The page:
Neville and Carragher brought new perspectives, more recent practical understanding of the game and a fine attention to detail.
Add this to the fiery debates and yes, the banter, and the show had become exalted from its previous hackneyed formula of “old-school ex-pro chats to identikit presenter in the glass box in front of pitch and crowd”, into a new realm of social-media-worthy soundbites and modern, tactical analysis, all from a dedicated and distinct studio.
We take it for granted now, but the introduction of the, what I’m going to call, “big iPad” with the associated tactical sermons and breakdowns from Neville and Carragher, highlighting positional mistakes, freezeframing offside traps and the like, was at the time, nothing short of revolutionary in football broadcasting.
Before Neville and Carragher dared to take the plunge with this type of new onscreen tech, such innovations were seen to be counter to good football programming — slowing the pace, opening up the prospect for glitches and gaffes. Yet now, and entirely thanks to their pioneering, such techniques are commonplace across the football broadcasting spectrum.
Once again, as in its early days, MNF was at the forefront of advances in how we consume and engage with football.
In 2016, Chamberlain left and presenting duties were passed on to David Jones.
Like Chamberlain before him, Jones is mostly there to steer the programme in the right direction, with the pundits providing the colour.
Though unlike Chamberlain, who did this well, but only did this, Jones has a slightly more involved style of presenting.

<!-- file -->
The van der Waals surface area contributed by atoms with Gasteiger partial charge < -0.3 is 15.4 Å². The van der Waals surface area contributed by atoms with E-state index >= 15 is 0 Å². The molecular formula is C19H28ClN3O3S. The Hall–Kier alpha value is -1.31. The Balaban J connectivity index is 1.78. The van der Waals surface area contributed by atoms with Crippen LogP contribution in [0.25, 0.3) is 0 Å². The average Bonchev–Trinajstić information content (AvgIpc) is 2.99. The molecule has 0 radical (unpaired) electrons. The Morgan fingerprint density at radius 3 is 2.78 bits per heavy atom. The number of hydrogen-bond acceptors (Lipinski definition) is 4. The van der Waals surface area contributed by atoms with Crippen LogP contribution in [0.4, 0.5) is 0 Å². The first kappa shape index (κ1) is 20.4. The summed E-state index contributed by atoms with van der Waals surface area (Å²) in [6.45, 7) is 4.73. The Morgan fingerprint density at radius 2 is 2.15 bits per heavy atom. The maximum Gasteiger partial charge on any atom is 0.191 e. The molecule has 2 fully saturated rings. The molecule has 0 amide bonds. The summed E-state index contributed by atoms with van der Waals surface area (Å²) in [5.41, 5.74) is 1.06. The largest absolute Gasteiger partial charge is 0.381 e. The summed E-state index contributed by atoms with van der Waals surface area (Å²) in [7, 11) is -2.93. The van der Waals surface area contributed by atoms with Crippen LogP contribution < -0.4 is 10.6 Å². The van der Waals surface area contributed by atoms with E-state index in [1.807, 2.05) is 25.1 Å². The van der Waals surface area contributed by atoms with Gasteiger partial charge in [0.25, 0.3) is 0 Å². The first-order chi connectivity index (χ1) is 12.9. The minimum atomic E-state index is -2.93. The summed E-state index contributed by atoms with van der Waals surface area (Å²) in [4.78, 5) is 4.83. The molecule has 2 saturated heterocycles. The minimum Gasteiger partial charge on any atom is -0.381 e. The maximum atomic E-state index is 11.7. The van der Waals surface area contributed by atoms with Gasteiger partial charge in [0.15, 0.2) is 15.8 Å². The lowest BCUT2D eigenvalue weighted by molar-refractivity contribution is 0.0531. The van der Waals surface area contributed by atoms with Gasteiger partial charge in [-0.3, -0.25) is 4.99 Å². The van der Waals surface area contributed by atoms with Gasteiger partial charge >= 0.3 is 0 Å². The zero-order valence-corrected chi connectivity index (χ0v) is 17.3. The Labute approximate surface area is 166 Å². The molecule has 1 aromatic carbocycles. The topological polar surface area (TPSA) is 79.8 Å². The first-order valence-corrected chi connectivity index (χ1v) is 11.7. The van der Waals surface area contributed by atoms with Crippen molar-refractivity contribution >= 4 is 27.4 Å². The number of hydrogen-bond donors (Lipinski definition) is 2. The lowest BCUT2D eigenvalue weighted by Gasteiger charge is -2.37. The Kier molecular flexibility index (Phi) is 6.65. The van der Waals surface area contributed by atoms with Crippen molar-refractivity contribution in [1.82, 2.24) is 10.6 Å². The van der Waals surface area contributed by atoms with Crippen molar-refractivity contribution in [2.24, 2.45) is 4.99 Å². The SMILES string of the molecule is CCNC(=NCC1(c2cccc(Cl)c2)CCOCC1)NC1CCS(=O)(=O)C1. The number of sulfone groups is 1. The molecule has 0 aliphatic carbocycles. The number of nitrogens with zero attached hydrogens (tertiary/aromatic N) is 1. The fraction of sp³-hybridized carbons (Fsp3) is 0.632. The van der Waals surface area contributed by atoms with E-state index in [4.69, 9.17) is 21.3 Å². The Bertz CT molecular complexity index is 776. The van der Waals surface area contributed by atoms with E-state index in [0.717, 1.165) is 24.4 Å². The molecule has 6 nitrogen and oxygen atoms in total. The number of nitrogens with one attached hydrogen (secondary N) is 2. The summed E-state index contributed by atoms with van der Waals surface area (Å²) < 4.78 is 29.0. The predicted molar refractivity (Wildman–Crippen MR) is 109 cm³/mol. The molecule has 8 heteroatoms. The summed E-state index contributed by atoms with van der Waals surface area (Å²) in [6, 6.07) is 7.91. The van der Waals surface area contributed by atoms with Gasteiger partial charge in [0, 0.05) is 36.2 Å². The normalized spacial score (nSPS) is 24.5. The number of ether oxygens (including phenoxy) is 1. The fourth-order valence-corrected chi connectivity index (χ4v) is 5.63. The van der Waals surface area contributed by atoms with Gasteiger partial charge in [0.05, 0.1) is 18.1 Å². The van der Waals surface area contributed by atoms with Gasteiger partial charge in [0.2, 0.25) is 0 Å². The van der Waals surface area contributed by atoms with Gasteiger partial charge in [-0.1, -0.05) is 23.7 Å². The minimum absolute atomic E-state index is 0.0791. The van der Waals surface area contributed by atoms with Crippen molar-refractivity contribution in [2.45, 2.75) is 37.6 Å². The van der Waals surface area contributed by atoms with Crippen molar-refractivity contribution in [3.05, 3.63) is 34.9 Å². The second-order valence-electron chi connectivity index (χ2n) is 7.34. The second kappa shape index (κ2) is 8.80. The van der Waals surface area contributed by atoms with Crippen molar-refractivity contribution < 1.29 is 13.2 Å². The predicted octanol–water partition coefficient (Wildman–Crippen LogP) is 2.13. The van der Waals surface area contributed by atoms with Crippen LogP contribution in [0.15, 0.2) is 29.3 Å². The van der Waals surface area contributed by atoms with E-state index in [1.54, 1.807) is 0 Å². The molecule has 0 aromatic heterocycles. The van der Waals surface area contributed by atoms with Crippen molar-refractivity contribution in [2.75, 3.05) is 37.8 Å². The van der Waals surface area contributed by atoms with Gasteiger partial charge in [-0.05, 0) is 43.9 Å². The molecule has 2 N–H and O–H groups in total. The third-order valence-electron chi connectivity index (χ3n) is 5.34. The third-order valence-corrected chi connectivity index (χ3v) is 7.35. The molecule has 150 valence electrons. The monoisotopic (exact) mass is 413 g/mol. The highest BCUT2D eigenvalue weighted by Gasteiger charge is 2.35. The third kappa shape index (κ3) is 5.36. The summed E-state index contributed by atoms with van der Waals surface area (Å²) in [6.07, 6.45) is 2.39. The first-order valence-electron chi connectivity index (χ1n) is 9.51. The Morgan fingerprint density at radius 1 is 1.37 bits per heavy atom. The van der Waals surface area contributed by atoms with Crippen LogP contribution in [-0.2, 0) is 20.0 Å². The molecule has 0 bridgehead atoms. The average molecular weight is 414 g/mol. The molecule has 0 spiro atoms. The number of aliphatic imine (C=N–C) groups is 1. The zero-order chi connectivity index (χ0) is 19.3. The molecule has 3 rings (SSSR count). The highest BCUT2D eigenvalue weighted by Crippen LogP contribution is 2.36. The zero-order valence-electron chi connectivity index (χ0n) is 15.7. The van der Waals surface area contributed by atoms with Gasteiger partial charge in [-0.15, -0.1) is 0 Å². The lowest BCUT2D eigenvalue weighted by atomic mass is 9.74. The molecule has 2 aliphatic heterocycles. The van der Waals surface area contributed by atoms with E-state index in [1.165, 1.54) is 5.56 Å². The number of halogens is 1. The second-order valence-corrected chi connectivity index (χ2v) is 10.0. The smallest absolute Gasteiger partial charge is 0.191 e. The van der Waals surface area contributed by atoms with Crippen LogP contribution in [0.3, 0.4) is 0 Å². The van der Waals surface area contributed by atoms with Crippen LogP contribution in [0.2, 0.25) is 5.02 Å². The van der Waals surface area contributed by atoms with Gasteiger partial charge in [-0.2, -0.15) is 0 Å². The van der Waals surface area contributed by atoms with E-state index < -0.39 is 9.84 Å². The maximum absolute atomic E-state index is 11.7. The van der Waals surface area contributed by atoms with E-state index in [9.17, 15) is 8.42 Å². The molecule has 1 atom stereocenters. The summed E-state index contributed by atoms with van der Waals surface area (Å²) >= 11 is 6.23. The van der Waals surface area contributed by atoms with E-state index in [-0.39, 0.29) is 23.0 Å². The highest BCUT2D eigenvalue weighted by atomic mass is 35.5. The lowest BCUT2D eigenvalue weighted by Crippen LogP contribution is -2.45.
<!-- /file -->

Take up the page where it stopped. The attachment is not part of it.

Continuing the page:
You’ll notice, mostly in the post-match hour or so, he often makes comments that would be more traditionally left to pundits — whether about the quality of play or observations on tactics. He doesn’t go overboard, he knows his role, and bows to Neville and Carragher’s professional experience, but it’s nice to see a presenter willing to make a claim and the odd comment, rather than simply parrot the pre-ordained lines.
And we’ve touched on it there — the pre and post-match hours. This is where Monday night football comes into its own.
Where other football programmes sometimes feel like they need to cram in as much content as they can into the slot they’re given, MNF has the luxury of being able to really stretch its legs.
The pre-game is usually dedicated to a breakdown of the weekend’s action, which harks back to Andy Gray’s time, with Neville and Carragher providing the pinpointed barbs and strategic scrutiny.
The post-game follows the same path, but focuses solely on that evening’s match, interspersed with interviews from the players and managers.
Yet another recent innovation MNF brought to the table was having the pundits ask the players and managers questions from the studio — the premise being that Neville and Carragher’s players’ perspectives allow for more precise or revealing questions. It’s a small thing, but it adds to the overall feeling of MNF as the most in-depth of the footballing broadcasts.
MNF goes hand-in-hand with Premier League football. Since the early days, it pioneered new approaches, new styles and new formats.
It continues this legacy to this day, and hopefully, for a long time yet to come.